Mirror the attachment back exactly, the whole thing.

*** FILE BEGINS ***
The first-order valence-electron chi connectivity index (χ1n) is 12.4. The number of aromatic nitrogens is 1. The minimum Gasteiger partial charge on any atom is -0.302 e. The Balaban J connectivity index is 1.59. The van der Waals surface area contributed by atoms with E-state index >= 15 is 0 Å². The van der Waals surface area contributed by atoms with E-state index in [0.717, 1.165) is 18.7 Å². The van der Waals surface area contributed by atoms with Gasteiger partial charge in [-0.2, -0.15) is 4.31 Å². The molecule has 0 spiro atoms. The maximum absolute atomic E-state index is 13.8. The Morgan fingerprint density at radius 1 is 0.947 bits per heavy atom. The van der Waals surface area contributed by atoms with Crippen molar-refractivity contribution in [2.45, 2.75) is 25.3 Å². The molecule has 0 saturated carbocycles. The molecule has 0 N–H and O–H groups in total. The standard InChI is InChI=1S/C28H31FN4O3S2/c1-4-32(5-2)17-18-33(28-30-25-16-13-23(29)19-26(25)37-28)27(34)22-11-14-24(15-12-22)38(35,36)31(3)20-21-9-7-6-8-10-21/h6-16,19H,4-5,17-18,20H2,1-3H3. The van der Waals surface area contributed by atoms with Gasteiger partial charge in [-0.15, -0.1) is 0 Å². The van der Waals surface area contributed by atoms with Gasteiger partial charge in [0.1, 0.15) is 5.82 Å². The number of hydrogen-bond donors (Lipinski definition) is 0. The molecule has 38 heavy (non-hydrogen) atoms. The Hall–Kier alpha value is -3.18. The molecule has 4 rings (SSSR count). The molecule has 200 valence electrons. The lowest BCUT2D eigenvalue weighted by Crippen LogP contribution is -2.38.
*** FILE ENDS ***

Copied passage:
The first-order valence-electron chi connectivity index (χ1n) is 12.4. The number of aromatic nitrogens is 1. The minimum Gasteiger partial charge on any atom is -0.302 e. The Balaban J connectivity index is 1.59. The van der Waals surface area contributed by atoms with E-state index >= 15 is 0 Å². The van der Waals surface area contributed by atoms with E-state index in [0.717, 1.165) is 18.7 Å². The van der Waals surface area contributed by atoms with Gasteiger partial charge in [-0.2, -0.15) is 4.31 Å². The molecule has 0 spiro atoms. The maximum absolute atomic E-state index is 13.8. The Morgan fingerprint density at radius 1 is 0.947 bits per heavy atom. The van der Waals surface area contributed by atoms with Crippen molar-refractivity contribution in [2.45, 2.75) is 25.3 Å². The molecule has 0 saturated carbocycles. The molecule has 0 N–H and O–H groups in total. The standard InChI is InChI=1S/C28H31FN4O3S2/c1-4-32(5-2)17-18-33(28-30-25-16-13-23(29)19-26(25)37-28)27(34)22-11-14-24(15-12-22)38(35,36)31(3)20-21-9-7-6-8-10-21/h6-16,19H,4-5,17-18,20H2,1-3H3. The van der Waals surface area contributed by atoms with Gasteiger partial charge in [-0.15, -0.1) is 0 Å². The van der Waals surface area contributed by atoms with Gasteiger partial charge in [0.1, 0.15) is 5.82 Å². The number of hydrogen-bond donors (Lipinski definition) is 0. The molecule has 38 heavy (non-hydrogen) atoms. The Hall–Kier alpha value is -3.18. The molecule has 4 rings (SSSR count). The molecule has 200 valence electrons. The lowest BCUT2D eigenvalue weighted by Crippen LogP contribution is -2.38.